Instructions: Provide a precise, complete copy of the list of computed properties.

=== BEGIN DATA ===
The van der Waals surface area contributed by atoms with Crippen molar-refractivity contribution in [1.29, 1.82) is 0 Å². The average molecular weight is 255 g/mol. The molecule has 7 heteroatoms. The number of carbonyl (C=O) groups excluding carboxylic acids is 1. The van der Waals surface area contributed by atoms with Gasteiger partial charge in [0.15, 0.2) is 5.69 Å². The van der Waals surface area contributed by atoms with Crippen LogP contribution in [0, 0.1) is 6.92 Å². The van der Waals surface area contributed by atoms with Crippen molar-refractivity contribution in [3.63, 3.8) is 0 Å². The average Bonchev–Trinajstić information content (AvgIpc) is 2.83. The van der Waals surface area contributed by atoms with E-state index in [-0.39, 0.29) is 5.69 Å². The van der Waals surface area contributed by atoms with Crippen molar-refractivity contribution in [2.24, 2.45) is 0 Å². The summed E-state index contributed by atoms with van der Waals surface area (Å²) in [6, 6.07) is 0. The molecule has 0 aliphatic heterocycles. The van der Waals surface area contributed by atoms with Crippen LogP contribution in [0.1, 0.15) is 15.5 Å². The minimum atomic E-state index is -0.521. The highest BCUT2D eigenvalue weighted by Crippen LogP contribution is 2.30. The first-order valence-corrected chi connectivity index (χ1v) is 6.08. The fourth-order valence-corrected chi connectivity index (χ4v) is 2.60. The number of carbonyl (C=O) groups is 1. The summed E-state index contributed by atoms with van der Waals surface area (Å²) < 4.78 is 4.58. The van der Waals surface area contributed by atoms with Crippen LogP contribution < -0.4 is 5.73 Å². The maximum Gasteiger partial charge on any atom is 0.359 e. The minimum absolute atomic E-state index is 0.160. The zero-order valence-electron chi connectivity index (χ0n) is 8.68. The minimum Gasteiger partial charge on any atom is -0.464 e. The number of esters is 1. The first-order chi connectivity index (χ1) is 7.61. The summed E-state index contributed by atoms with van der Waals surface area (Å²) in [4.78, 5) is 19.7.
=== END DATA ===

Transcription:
The van der Waals surface area contributed by atoms with Crippen molar-refractivity contribution in [1.29, 1.82) is 0 Å². The average molecular weight is 255 g/mol. The molecule has 7 heteroatoms. The number of carbonyl (C=O) groups excluding carboxylic acids is 1. The van der Waals surface area contributed by atoms with Gasteiger partial charge in [0.15, 0.2) is 5.69 Å². The van der Waals surface area contributed by atoms with Crippen LogP contribution in [0, 0.1) is 6.92 Å². The van der Waals surface area contributed by atoms with Crippen molar-refractivity contribution in [3.63, 3.8) is 0 Å². The average Bonchev–Trinajstić information content (AvgIpc) is 2.83. The van der Waals surface area contributed by atoms with E-state index in [-0.39, 0.29) is 5.69 Å². The van der Waals surface area contributed by atoms with Crippen molar-refractivity contribution in [2.24, 2.45) is 0 Å². The summed E-state index contributed by atoms with van der Waals surface area (Å²) in [6, 6.07) is 0. The molecule has 0 aliphatic heterocycles. The van der Waals surface area contributed by atoms with Crippen LogP contribution in [0.1, 0.15) is 15.5 Å². The minimum atomic E-state index is -0.521. The highest BCUT2D eigenvalue weighted by Crippen LogP contribution is 2.30. The first-order valence-corrected chi connectivity index (χ1v) is 6.08. The fourth-order valence-corrected chi connectivity index (χ4v) is 2.60. The number of carbonyl (C=O) groups is 1. The summed E-state index contributed by atoms with van der Waals surface area (Å²) < 4.78 is 4.58. The van der Waals surface area contributed by atoms with Crippen LogP contribution < -0.4 is 5.73 Å². The maximum Gasteiger partial charge on any atom is 0.359 e. The minimum absolute atomic E-state index is 0.160. The zero-order valence-electron chi connectivity index (χ0n) is 8.68. The minimum Gasteiger partial charge on any atom is -0.464 e. The number of esters is 1. The first-order chi connectivity index (χ1) is 7.61. The summed E-state index contributed by atoms with van der Waals surface area (Å²) in [4.78, 5) is 19.7.